“Look at that big one at 2 o’clock. Is that a tricycle or what?”
Suni, lying on her back in the grass next to Henry agreed with him on the shape of the cloud. She’d rather be making out than playing cloud games.
“Look, Henry,” Suni pointed, “those two clouds are kissing. Don’t they appear to be having fun?”
“It’s like they’re next to each other,” Henry said. “See, now the tricycle is turning into a bicycle.”
“Will you look at that,” Suni said. “The kissing clouds have a third one in the mix—a ménage a tois. Boy they’re so lucky, aren’t they, Henry?”
Henry thought Suni talked about hugging and kissing too often and told her so. Most fifteen-year-old girls in his class were the same.
Suni rolled on top of Henry. “I don’t believe it,” she said, “those two clouds above us look like us lying here. See? See?”
Henry didn’t see and Suni stayed squished atop Henry hoping he’d get the hint and look at her and their faces would be close and she’d kiss him if he didn’t kiss her first.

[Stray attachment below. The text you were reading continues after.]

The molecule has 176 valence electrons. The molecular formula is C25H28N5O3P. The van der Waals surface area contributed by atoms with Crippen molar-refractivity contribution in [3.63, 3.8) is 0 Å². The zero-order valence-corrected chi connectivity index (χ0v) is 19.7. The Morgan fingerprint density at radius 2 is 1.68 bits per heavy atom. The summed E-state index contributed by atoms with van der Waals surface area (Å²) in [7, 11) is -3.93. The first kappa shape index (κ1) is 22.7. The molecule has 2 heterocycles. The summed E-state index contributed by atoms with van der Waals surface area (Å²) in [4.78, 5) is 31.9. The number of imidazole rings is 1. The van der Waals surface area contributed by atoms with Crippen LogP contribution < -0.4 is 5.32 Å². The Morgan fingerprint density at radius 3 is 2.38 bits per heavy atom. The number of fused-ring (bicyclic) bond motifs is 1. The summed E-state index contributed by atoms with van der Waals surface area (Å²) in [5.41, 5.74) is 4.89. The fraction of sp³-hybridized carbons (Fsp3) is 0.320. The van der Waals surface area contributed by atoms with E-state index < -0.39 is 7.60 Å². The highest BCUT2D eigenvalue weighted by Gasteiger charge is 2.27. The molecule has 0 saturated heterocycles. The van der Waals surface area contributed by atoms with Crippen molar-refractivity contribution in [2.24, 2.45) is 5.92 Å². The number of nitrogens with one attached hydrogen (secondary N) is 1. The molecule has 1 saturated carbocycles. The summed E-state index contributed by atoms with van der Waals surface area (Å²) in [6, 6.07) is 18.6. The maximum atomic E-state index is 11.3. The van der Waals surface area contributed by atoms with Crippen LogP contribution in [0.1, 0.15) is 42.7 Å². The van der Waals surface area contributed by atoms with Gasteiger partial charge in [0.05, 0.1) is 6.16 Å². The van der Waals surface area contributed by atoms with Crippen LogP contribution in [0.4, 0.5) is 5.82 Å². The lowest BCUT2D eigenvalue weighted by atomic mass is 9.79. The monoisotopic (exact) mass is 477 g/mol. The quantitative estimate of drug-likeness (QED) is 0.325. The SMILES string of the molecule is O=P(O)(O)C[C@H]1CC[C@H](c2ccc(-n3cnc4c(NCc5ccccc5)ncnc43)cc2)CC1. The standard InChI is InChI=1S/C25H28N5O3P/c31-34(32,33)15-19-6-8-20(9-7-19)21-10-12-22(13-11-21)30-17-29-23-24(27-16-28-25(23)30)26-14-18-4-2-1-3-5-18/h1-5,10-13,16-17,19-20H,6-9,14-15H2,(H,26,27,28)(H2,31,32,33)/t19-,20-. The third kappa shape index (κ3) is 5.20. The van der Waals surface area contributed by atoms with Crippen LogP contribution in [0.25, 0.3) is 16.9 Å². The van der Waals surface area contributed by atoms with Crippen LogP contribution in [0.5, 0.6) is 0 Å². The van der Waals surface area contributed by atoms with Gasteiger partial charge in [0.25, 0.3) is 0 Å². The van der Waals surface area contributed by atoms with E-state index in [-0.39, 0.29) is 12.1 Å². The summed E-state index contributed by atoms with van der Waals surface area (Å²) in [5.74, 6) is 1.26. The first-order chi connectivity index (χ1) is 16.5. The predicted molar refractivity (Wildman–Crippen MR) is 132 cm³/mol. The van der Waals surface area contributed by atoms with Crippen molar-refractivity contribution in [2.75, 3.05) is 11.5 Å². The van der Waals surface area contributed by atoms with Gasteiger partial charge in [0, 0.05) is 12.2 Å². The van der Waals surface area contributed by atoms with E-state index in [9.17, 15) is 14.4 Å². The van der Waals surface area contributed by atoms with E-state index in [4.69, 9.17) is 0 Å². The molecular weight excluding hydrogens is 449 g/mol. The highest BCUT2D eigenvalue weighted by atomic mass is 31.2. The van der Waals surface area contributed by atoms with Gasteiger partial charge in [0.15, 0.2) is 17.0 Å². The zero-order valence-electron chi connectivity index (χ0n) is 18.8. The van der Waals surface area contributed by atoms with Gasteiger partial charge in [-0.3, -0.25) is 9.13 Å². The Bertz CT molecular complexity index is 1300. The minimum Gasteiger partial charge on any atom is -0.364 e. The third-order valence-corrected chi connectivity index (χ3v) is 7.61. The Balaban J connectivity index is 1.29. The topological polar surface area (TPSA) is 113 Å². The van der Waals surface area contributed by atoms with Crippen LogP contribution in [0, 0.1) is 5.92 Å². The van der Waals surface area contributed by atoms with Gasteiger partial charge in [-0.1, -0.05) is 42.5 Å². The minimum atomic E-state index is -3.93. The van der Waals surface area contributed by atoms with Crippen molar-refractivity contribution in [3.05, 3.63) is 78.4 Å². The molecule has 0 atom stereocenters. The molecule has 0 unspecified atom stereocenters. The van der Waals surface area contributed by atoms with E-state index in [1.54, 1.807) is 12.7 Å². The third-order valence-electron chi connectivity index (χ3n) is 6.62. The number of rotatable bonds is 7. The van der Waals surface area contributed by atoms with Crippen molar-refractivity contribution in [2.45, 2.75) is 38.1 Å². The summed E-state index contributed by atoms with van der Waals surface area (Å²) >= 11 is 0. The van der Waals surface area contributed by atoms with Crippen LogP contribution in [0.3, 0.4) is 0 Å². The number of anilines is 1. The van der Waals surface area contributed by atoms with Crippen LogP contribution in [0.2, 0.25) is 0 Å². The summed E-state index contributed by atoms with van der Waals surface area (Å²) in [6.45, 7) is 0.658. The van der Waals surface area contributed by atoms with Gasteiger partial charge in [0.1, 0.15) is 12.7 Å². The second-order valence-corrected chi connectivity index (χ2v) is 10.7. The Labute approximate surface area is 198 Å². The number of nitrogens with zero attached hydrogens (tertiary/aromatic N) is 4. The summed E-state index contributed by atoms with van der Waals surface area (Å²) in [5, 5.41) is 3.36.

Henry shifted his eyes without turning his head. He sat up and pointed—rolling her off him. “A dog, a perfect poodle dog right there. I’m going to write that down in my cloud book” he said, pulling out a small blue spiral notebook.
“Holy Moley will you look at that! I’m blushing. The clouds that look like us lying here are moving and one cloud is lying on top of the other. They’re making out right in front of us. Put that in your book, Henry.”
A drop of water fell on his face as the clouds overhead darkened. Henry stood. Suni stayed where she was and enjoyed the big raindrops beginning to splash her.
“Let’s run to the car,” Henry said, reaching for Suni’s hand to pull her up. She resisted and tried to pull him down. She wanted to taste the water on his face and neck. She wanted Henry to put his hand on her breast and his tongue in her month and she wanted to make him forget writing in his dumb cloud book.
Finally Suni stood. Henry refused to stand under a tree and huddle close to her. He only wanted to run to the car. So finally they did that and Henry drove Suni home and turned down her offer of hot chocolate and towels for drying each other off.
That night Henry texted Suni: “Clouds are my favorite things and you didn’t take them serious. I still like you but I don’t think we should date anymore. Henry.” #clouds don’t really kiss.”
Paul Beckman is an award winning author with over 300 published stories to his credit, on line, in print, and via audio. He hosts the FBomb NY flash fiction reading series at KGB.